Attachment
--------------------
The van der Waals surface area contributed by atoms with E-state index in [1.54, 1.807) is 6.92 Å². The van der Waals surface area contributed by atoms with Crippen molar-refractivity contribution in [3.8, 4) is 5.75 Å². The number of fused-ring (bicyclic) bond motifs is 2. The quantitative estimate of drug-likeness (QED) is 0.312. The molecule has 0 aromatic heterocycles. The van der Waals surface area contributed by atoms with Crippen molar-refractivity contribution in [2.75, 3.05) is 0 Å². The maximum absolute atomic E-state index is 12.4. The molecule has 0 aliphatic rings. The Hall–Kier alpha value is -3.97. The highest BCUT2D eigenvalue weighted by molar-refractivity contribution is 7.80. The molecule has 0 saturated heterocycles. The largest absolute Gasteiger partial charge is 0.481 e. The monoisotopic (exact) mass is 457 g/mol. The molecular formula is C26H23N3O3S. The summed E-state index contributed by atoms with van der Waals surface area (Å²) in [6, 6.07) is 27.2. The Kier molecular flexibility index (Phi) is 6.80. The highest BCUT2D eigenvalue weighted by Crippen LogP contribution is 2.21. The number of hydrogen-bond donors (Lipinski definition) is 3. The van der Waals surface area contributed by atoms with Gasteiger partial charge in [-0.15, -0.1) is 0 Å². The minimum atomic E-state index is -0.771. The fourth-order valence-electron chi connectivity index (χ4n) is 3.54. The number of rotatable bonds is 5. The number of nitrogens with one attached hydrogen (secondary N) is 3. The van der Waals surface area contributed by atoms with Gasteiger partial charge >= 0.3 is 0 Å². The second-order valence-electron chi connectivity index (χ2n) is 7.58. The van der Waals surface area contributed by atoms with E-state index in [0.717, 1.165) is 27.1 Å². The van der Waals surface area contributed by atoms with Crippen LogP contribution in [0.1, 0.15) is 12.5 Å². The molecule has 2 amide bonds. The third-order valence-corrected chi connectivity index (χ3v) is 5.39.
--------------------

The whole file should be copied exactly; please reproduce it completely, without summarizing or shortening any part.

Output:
The van der Waals surface area contributed by atoms with E-state index in [1.54, 1.807) is 6.92 Å². The van der Waals surface area contributed by atoms with Crippen molar-refractivity contribution in [3.8, 4) is 5.75 Å². The number of fused-ring (bicyclic) bond motifs is 2. The quantitative estimate of drug-likeness (QED) is 0.312. The molecule has 0 aromatic heterocycles. The van der Waals surface area contributed by atoms with Crippen molar-refractivity contribution in [2.75, 3.05) is 0 Å². The maximum absolute atomic E-state index is 12.4. The molecule has 0 aliphatic rings. The Hall–Kier alpha value is -3.97. The highest BCUT2D eigenvalue weighted by molar-refractivity contribution is 7.80. The molecule has 0 saturated heterocycles. The largest absolute Gasteiger partial charge is 0.481 e. The monoisotopic (exact) mass is 457 g/mol. The molecular formula is C26H23N3O3S. The summed E-state index contributed by atoms with van der Waals surface area (Å²) in [6, 6.07) is 27.2. The Kier molecular flexibility index (Phi) is 6.80. The highest BCUT2D eigenvalue weighted by Crippen LogP contribution is 2.21. The number of hydrogen-bond donors (Lipinski definition) is 3. The van der Waals surface area contributed by atoms with Gasteiger partial charge in [-0.15, -0.1) is 0 Å². The minimum atomic E-state index is -0.771. The fourth-order valence-electron chi connectivity index (χ4n) is 3.54. The number of rotatable bonds is 5. The number of nitrogens with one attached hydrogen (secondary N) is 3. The van der Waals surface area contributed by atoms with Gasteiger partial charge >= 0.3 is 0 Å². The second-order valence-electron chi connectivity index (χ2n) is 7.58. The van der Waals surface area contributed by atoms with E-state index in [0.717, 1.165) is 27.1 Å². The van der Waals surface area contributed by atoms with Crippen LogP contribution in [0.1, 0.15) is 12.5 Å². The molecule has 2 amide bonds. The third-order valence-corrected chi connectivity index (χ3v) is 5.39.